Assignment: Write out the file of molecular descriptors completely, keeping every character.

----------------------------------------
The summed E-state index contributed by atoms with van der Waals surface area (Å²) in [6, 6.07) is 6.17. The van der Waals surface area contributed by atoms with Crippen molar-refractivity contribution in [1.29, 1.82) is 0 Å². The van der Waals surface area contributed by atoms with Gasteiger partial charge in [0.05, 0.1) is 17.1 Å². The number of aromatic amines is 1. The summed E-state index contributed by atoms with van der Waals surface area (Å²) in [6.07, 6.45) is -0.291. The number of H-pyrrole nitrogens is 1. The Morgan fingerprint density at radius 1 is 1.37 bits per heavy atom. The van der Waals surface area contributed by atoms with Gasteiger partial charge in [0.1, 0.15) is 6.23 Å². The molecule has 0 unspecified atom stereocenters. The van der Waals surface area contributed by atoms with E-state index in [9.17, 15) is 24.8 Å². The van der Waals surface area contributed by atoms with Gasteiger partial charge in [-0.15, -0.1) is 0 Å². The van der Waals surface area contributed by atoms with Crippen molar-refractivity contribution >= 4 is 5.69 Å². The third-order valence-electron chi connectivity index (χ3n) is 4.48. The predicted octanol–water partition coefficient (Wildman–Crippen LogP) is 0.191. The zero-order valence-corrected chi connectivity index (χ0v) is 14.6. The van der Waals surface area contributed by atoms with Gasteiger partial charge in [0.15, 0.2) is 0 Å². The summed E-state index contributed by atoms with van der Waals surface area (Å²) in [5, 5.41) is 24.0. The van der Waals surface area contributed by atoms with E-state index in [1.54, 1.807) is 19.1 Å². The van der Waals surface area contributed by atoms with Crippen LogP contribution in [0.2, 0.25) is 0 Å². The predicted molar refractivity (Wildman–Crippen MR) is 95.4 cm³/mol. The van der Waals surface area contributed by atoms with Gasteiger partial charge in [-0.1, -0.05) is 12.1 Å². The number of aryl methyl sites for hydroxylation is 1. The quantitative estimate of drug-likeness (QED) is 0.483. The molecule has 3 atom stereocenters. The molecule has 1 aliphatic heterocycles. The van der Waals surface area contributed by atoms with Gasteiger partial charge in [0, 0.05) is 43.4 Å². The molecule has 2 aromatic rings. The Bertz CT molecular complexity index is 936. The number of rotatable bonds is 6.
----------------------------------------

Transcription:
The summed E-state index contributed by atoms with van der Waals surface area (Å²) in [6, 6.07) is 6.17. The van der Waals surface area contributed by atoms with Crippen molar-refractivity contribution in [1.29, 1.82) is 0 Å². The van der Waals surface area contributed by atoms with Gasteiger partial charge in [0.05, 0.1) is 17.1 Å². The number of aromatic amines is 1. The summed E-state index contributed by atoms with van der Waals surface area (Å²) in [6.07, 6.45) is -0.291. The number of H-pyrrole nitrogens is 1. The Morgan fingerprint density at radius 1 is 1.37 bits per heavy atom. The van der Waals surface area contributed by atoms with Gasteiger partial charge in [0.1, 0.15) is 6.23 Å². The molecule has 0 unspecified atom stereocenters. The van der Waals surface area contributed by atoms with E-state index in [9.17, 15) is 24.8 Å². The van der Waals surface area contributed by atoms with Gasteiger partial charge in [-0.15, -0.1) is 0 Å². The van der Waals surface area contributed by atoms with Crippen molar-refractivity contribution >= 4 is 5.69 Å². The third-order valence-electron chi connectivity index (χ3n) is 4.48. The predicted octanol–water partition coefficient (Wildman–Crippen LogP) is 0.191. The zero-order valence-corrected chi connectivity index (χ0v) is 14.6. The van der Waals surface area contributed by atoms with Gasteiger partial charge in [0.15, 0.2) is 0 Å². The summed E-state index contributed by atoms with van der Waals surface area (Å²) in [5, 5.41) is 24.0. The van der Waals surface area contributed by atoms with E-state index in [1.54, 1.807) is 19.1 Å². The van der Waals surface area contributed by atoms with Crippen LogP contribution in [0.2, 0.25) is 0 Å². The predicted molar refractivity (Wildman–Crippen MR) is 95.4 cm³/mol. The van der Waals surface area contributed by atoms with Gasteiger partial charge in [-0.1, -0.05) is 12.1 Å². The number of aryl methyl sites for hydroxylation is 1. The quantitative estimate of drug-likeness (QED) is 0.483. The molecule has 3 atom stereocenters. The molecule has 1 aliphatic heterocycles. The van der Waals surface area contributed by atoms with Gasteiger partial charge in [0, 0.05) is 43.4 Å². The molecule has 2 aromatic rings. The Bertz CT molecular complexity index is 936. The number of rotatable bonds is 6.